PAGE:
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Cabon Fiber Folk

Old 05-10-24, 04:00 PM
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Cabon Fiber Folk

I just bought a new/used bike with a Carbon Fiber Fork. Given all the bad news about CF. then passed few years, should I replace the fork with a steel one or not?
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Old 05-10-24, 04:07 PM
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Carbon Fiber Folk

I know that many commuters have replaced their C.F. bikes with Steel or Alum. I have a new/used bike with just the folk that is Carbon Fiber. Should I replace folk with steel or Alum.?
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Old 05-10-24, 04:26 PM
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Originally Posted by Colorado Kid
I know that many commuters have replaced their C.F. bikes with Steel or Alum. I have a new/used bike with just the folk that is Carbon Fiber. Should I replace folk with steel or Alum.?
Funny - I was just thumbing through an old Quality Bicycle Products catalog today, not having looked at it since the 1990's, and stopped at the page showing road bike forks. The catalog was from before the era of aluminum or carbon steerers. Depending on the models, the differences in weight between the carbon forks and the aluminum forks ranged from 15 to 0 grams. The steel forks were quite a bit heavier.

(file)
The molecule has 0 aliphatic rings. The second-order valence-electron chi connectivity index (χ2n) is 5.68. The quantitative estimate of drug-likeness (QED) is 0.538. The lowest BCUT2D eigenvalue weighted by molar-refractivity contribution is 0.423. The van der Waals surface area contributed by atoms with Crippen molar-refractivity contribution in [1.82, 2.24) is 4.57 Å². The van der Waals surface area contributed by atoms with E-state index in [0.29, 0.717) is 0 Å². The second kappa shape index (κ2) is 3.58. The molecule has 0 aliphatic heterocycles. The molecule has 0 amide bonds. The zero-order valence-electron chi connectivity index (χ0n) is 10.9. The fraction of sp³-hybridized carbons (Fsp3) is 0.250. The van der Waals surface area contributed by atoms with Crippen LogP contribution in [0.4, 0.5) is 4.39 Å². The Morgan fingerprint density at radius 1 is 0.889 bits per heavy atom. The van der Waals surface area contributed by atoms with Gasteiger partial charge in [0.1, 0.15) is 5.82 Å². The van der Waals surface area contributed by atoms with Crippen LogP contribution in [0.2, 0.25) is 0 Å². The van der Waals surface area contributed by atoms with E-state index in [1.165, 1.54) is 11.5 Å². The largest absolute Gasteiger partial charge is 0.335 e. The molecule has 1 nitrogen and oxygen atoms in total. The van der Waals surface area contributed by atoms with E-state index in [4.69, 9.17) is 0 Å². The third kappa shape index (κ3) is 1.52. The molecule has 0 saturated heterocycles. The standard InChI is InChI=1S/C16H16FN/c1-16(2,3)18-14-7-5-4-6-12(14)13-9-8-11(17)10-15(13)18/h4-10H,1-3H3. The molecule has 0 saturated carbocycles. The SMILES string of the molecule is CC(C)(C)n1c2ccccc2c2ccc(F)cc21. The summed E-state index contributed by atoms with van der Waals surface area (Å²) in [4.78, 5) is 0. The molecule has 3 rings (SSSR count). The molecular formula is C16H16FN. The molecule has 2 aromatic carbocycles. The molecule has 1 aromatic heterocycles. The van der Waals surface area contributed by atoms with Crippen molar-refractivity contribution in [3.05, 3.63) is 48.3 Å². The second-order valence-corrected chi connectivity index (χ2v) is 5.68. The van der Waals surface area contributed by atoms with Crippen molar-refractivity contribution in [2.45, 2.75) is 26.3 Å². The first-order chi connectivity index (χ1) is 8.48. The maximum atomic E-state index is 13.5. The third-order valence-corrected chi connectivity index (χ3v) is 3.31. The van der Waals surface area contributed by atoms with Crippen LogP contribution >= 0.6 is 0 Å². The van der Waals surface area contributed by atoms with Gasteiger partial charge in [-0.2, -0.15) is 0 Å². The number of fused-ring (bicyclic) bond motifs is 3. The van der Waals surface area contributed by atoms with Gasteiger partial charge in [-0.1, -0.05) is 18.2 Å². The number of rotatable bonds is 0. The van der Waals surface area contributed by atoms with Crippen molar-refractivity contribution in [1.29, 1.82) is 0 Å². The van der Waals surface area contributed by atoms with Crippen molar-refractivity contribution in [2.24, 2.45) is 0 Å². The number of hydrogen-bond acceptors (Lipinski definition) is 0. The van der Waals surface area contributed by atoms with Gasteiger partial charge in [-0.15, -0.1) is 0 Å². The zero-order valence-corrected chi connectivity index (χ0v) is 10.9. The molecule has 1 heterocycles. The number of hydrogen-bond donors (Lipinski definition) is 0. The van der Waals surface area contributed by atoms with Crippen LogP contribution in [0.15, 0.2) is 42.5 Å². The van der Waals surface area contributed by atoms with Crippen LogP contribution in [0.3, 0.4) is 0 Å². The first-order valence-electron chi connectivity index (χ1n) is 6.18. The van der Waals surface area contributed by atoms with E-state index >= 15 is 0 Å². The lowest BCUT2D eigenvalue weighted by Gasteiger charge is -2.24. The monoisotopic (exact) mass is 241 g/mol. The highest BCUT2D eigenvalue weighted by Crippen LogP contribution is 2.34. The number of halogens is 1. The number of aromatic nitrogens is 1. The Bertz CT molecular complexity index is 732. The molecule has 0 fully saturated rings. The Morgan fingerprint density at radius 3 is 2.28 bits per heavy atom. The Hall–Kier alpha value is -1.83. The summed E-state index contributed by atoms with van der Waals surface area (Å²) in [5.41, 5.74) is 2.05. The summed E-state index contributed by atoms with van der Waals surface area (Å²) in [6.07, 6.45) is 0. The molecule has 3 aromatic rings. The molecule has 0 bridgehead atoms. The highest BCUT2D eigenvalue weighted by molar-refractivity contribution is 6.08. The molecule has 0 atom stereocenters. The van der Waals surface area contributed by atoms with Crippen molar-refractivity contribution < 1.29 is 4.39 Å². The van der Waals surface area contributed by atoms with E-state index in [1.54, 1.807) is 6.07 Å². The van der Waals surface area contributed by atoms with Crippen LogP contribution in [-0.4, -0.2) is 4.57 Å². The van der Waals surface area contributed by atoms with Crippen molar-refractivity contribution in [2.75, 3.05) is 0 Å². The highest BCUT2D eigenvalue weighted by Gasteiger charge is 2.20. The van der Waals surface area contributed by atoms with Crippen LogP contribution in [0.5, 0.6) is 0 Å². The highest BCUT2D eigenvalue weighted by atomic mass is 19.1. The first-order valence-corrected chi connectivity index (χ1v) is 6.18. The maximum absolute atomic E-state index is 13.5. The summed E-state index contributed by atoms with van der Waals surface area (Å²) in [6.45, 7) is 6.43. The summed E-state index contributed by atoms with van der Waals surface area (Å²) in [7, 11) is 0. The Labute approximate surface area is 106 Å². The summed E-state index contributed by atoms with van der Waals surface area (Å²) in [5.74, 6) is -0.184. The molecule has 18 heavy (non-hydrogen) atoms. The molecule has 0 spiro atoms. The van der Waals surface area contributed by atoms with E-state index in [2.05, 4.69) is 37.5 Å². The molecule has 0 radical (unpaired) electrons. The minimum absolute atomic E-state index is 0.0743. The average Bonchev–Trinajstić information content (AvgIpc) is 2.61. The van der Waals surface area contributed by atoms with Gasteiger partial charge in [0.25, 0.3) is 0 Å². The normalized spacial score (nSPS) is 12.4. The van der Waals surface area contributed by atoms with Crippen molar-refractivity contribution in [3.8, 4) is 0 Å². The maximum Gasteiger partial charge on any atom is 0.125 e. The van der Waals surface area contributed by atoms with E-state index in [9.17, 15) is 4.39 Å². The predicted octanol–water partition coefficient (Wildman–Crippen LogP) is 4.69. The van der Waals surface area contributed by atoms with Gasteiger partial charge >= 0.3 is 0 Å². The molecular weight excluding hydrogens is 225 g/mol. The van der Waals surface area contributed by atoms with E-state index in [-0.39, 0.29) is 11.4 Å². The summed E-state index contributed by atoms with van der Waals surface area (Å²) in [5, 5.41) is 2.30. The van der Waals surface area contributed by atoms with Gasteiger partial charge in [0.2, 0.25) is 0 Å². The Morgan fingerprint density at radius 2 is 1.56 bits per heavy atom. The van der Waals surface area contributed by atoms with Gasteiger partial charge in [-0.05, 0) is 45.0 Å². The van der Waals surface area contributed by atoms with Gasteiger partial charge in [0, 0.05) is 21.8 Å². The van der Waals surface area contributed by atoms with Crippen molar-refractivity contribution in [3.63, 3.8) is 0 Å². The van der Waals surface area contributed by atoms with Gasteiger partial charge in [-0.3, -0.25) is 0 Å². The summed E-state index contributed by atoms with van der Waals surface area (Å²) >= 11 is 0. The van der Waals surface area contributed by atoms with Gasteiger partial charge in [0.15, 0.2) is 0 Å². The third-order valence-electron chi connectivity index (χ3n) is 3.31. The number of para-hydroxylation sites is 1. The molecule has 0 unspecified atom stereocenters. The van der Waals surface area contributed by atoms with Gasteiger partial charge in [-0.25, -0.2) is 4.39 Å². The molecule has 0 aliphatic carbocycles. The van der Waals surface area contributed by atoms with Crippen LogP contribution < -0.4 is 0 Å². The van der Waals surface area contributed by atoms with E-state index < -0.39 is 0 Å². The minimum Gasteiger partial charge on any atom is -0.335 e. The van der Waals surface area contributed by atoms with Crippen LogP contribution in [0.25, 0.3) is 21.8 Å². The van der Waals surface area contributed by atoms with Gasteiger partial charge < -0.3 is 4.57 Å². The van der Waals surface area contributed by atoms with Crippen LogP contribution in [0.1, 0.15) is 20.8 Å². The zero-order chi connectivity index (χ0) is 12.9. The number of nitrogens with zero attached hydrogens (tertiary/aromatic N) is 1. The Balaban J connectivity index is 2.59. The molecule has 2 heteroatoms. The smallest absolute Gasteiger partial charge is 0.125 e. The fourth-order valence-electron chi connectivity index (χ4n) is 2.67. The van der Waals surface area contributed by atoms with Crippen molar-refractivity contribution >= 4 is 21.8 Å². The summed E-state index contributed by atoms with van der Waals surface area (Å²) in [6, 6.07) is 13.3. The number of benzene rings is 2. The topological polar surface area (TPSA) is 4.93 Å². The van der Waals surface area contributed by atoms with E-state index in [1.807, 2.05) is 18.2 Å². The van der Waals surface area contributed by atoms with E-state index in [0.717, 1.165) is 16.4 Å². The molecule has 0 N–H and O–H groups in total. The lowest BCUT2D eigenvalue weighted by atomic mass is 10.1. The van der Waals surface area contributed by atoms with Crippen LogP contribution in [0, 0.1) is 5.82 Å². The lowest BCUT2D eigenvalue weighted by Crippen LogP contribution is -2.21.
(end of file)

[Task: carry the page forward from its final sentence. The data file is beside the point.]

If you're determined to replace it, either steel or aluminum would probably be fine. Some people believe that steel forks give a pleasanter ride, but I've never been able to tell any difference, and I've owned maybe 15 high-end steel racing bikes (including one with an aluminum fork) and several aluminum racing bikes, two with aluminum forks. For what it's worth, my favorite race bike has an aluminum frame and fork.

It would probably be a good idea to determine the rake of your present fork, as well as the length of the steerer tube, before buying a replacement. And the fork should be compatible with the bike's front brake and wheel, obviously.
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Old 05-10-24, 04:30 PM
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Just replied in your other thread, which has a slightly differently worded version of the same question.

Answer to the question posed here: I wouldn't bother. The percentage of failed forks must be tiny, or the manufacturers would have been motivated to stop using carbon by costly lawsuits claiming that all those failed carbon forks failed because they're inherently unsafe.
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Old 05-10-24, 07:05 PM
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Originally Posted by Colorado Kid